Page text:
Last night Matthew McConaughey won Best Actor in a Leading Role for “Dallas Buyers Club”, a based on a true story movie about the evilness of the FDA regarding AIDS patients, victims, and Big Pharmacy. The issue of AIDS coming from outdated U.S. Polio vaccine sold to Africa through the U.N. has never been addressed
Last night Matthew McConaughey won Best Actor in a Leading Role for “Dallas Buyers Club”, a based on a true story movie about the evilness of the FDA regarding AIDS patients, victims, and Big Pharmacy. The issue of AIDS coming from outdated U.S. Polio vaccine sold to Africa through the U.N. has never been addressed or exposed properly.
It isn’t just the US government that is experimenting on its citizens without their knowledge; governments around the world routinely take advantage of their governed because the corporations that poison them through corruption/swinging door policies are international. Take for example Monsanto’s GMO marijuana. As DPA [Drug Policy Alliance] written initiatives with no GMO wording for legal weed get introduced in each state, no one is paying attention pass the words ‘legal pot’. Medical patients who may be shielded from this are being rolled up into the same group as legals in Monsanto’s dragnet rubber-stamped by the national government in Canada.
In Canada, this heinous decision made with no input from any experts in the field, such as other med patients, co-ops, cannabis experts, or even smokers, is now being challenged by a group on Prince Edward Island. Thanks to 420Nurse Laurie Canadian 420 for the news tip. One Love.
A group of Prince Edward Islanders who use medical marijuana is trying to develop a plan for a co-op business to grow the drug.
As of the end of this month, medical marijuana users in Canada will no longer be allowed to grow their own supply. Instead, they’ll have to obtain the drug from a supplier authorized by the federal government.
Keith Kennedy has been using medical marijuana since injuring his back in 2002. He said there would be many advantages for Islanders using medical marijuana to have their own, approved production co-op.
“The client is going to be connected to the plant that they wish to consume. They’re going to know that it’s organic. They’re going to know that it has a high quality, that it’s going to be good for them,” said Kennedy.
“We would be creating jobs, involving our consumers in the product and we would be keeping it local.”
Kennedy and his group are looking for 100 people willing to pay $500 each to become co-op members. A Charlottetown accounting firm is prepared to write up a business plan for the group, but it first needs to sign up members.
Kennedy said most the federal regulatory requirements regarding the new grow ops are regarding security, and he sees no reason why a co-op should not be able to meet those requirements.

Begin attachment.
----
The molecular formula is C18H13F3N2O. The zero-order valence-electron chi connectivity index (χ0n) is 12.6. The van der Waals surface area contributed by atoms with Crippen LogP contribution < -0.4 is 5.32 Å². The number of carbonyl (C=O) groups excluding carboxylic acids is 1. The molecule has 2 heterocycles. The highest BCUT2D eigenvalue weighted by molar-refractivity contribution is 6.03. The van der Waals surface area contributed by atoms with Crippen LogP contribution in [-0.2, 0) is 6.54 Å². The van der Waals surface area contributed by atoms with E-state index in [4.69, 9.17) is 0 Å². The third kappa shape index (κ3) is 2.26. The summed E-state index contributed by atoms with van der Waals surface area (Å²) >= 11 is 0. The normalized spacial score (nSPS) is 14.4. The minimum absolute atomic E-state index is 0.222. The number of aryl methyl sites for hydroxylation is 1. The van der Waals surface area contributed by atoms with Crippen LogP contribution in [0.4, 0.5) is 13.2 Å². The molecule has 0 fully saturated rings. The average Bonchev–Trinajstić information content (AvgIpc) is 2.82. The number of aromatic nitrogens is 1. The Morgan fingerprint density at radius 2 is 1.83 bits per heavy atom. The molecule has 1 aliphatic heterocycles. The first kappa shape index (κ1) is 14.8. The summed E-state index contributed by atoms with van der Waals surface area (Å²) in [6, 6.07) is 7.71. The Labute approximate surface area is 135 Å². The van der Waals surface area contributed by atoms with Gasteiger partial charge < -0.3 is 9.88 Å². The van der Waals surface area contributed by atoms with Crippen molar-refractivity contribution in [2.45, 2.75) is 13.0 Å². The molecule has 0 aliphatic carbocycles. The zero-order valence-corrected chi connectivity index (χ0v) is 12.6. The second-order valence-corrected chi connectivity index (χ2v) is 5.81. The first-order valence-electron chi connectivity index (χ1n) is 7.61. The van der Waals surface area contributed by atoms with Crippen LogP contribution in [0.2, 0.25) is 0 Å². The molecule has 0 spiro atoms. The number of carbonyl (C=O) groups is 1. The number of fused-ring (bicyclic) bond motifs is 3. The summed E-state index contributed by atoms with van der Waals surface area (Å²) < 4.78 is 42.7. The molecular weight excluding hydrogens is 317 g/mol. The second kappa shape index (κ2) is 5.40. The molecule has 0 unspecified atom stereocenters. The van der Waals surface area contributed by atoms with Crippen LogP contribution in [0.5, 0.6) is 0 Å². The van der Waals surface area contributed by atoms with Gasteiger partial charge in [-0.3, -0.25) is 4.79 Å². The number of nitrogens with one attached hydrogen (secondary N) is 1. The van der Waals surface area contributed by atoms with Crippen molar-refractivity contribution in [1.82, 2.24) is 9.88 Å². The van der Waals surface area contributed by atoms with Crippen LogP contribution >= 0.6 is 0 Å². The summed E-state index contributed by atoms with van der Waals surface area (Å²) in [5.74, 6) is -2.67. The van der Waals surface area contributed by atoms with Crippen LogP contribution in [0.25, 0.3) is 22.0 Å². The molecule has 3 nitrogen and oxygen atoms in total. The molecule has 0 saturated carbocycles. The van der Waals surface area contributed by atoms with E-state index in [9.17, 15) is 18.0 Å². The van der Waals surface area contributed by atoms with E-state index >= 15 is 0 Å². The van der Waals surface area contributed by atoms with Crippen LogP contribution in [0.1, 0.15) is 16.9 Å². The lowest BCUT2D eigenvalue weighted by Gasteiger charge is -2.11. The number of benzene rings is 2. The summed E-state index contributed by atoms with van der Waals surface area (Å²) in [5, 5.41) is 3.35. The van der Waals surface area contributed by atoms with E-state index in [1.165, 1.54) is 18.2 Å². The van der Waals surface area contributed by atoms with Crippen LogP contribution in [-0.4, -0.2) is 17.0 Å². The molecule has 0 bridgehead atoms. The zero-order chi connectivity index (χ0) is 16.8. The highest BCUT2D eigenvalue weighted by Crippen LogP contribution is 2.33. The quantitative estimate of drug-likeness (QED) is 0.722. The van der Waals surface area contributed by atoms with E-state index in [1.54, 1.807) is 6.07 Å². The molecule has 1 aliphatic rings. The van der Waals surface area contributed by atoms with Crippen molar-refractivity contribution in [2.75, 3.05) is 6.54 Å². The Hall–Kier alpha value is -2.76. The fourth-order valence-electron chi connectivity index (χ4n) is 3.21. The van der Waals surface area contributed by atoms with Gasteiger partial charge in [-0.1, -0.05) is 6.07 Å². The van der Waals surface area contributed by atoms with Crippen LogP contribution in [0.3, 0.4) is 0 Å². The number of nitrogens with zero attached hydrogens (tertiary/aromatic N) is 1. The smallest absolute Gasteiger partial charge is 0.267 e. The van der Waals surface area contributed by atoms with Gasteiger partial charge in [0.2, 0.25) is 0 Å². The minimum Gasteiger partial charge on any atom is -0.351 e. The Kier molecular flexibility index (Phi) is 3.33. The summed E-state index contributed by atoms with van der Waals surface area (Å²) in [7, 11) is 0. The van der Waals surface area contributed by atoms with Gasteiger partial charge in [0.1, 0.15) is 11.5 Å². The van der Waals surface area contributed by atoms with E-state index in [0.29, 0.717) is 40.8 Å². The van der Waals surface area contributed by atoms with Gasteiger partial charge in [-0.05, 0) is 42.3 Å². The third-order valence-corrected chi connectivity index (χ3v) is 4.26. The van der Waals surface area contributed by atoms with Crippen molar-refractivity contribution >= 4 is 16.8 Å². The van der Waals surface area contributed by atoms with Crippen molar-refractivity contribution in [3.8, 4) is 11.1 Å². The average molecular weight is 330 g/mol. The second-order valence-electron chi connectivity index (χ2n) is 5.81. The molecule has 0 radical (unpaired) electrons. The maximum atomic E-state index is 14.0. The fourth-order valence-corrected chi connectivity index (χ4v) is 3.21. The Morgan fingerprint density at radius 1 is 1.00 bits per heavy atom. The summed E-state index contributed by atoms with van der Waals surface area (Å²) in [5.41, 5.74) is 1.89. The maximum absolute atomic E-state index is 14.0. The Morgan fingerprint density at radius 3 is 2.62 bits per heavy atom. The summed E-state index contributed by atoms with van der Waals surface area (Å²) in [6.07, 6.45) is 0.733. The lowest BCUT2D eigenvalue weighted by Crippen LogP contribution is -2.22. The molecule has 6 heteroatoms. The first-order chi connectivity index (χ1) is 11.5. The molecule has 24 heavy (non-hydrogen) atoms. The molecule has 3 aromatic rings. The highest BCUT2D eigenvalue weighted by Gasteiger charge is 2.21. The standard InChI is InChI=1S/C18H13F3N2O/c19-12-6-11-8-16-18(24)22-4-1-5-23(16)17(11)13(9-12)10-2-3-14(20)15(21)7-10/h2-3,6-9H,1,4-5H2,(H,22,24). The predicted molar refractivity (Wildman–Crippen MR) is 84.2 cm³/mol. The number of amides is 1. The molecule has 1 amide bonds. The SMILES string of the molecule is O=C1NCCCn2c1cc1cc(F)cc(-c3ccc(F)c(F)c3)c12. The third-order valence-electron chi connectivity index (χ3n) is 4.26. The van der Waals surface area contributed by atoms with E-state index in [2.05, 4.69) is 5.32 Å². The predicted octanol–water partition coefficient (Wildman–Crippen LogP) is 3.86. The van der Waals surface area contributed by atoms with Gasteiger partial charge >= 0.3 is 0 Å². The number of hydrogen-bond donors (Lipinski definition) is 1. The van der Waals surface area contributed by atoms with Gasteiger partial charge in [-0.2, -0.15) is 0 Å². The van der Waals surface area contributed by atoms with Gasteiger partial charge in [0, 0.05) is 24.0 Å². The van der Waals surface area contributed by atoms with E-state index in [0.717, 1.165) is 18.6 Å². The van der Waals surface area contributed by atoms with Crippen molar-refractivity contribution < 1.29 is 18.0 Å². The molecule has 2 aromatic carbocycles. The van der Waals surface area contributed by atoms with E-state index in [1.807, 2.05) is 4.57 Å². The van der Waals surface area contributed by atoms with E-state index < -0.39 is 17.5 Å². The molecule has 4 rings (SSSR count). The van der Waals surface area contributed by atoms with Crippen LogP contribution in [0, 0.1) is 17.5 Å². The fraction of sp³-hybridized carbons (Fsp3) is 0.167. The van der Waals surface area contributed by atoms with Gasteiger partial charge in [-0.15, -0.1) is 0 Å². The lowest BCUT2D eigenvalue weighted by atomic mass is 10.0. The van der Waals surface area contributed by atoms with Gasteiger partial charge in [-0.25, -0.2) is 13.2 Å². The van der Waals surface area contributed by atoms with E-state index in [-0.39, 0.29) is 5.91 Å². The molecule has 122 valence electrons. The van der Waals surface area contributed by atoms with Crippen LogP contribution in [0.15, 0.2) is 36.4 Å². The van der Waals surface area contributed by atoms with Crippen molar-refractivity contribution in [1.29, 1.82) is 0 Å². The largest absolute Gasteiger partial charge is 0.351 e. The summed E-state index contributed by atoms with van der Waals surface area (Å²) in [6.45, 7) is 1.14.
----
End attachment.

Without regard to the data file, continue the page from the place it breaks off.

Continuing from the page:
Kier Kenny, a P.E.I. businessman helping out with the project, said cost for users under the new federal plan is a major concern.
“If you’re on a disability pension of $864 a month and you have to pay your food and your lodging out of that, some company has the right to grow the marijuana for you but you can’t afford to buy it,” said Kenny.
“That’s not very much use to our community here on Prince Edward Island.”
Kenny said he has talked to medical marijuana users on a disability pension who agreed a $500 investment is possible.’ –
The new rules – Under new rules, the government will no longer produce or distribute medical pot and medical marijuana users will no longer be allowed to grow the product at home.
Instead, patients will be required to mail order their marijuana from licensed growers.
Steven Stairs produces and uses his own medical marijuana for his disabilities. He has glaucoma, cataracts and retinitis pigmentosa, degenerative conditions.
He said he has access to medical marijuana because of the glaucoma. He also suffers from anxiety and stress from the loss of vision. Stairs said the new rules are ridiculous.
“They’re draconian.” he said. “I think they’re a step backwards. I haven’t ran (sic) into a single patient so far that is for these changes.”
Stairs said the changes mean he will have to pay four to five times as much for a drug he needs to get by.
“If I have to pay any sort of out of pocket expense, that I already can’t afford because I have a disability, and I have a lower income earning ratio than most people, how will I be able to provide myself with my marijuana?”
Stairs plans to protest the new rules.1 comment